Zell: non-traded REITs lack alignment

The property doyen, who built several of the biggest publicly-traded REITs, told NYU’s real estate conference, ‘you don’t have billionaires running these [non-traded] funds and they don’t own any part of it themselves.’

Sam Zell does not like non-traded real estate investment trusts.

The Chicago-based entrepreneur has built some of the largest publicly-traded REITs in the past decades, some of which he exited, such as Equity Office Properties, and others that still dominate property verticals. At a conference on Wednesday for New York University’s real estate program, Zell took aim at the non-traded market.

“There are some things called non-traded REITs where you can pretend there’s no market and if there is no market, you don’t have anything to report,” he said. “If you’re in a commingled, non-traded, non-public fund, then nobody ever has to tell you how you’re doing. If you’re in a publicly-traded vehicle you have to mark-to-market every day.”

Zell noted the differences in non-traded and publicly-traded vehicles, particularly the lack of alignment between non-traded REIT managers and investors.

“You have to remember that you don’t have billionaires running these [non-traded] funds and they don’t own any part of it themselves,” he said. “The question is, ‘How can I function, do well and have the least amount of friction?’ Being in that business is a lot of friction.”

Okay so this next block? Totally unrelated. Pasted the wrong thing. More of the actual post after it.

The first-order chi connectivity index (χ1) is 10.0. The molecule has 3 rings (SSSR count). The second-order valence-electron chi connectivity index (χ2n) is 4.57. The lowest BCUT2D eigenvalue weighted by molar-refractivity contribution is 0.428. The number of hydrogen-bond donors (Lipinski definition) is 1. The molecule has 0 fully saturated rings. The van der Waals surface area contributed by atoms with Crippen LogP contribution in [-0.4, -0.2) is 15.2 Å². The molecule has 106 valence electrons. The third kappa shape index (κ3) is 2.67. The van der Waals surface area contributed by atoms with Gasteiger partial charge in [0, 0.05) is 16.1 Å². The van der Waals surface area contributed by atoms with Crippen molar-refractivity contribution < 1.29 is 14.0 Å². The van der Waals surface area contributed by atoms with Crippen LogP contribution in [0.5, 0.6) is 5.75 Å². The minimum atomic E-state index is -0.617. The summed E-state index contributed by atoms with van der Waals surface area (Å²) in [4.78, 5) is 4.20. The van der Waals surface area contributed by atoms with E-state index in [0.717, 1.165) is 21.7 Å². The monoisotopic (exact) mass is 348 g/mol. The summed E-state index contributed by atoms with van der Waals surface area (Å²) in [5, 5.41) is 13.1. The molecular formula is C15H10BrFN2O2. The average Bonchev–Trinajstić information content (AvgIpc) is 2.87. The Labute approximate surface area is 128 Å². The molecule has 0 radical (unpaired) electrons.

Zell did not name a specific non-traded REIT during his speech.

While the older cohort of non-traded REITs were criticized for lack of valuations, among other governance issues, a new generation of vehicles is seeking to appeal to a wider variety of institutional investors with frequent valuations. Unlike the legacy vehicles, the new non-traded REITs typically have better liquidity provisions, better dividend coverage, a more diverse portfolio of assets and an independently-controlled board of directors, as PERE previously reported.

JLL Income Property Trust, launched five years ago by LaSalle Investment Management, was the first such vehicle to be approved by a wirehouse. The product calculates daily net asset value, and its sponsor had co-invested $50.2 million in the $2.6 billion vehicle as of the fourth quarter, according to its prospectus.

In the last year, institutional managers have followed similar models, with Blackstone, Starwood Capital Group and TH Real Estate launching frequently-valued vehicles with significant sponsor co-investment. PERE understands that at least a half-dozen other managers are seriously examining the space as firms look to harness retail capital.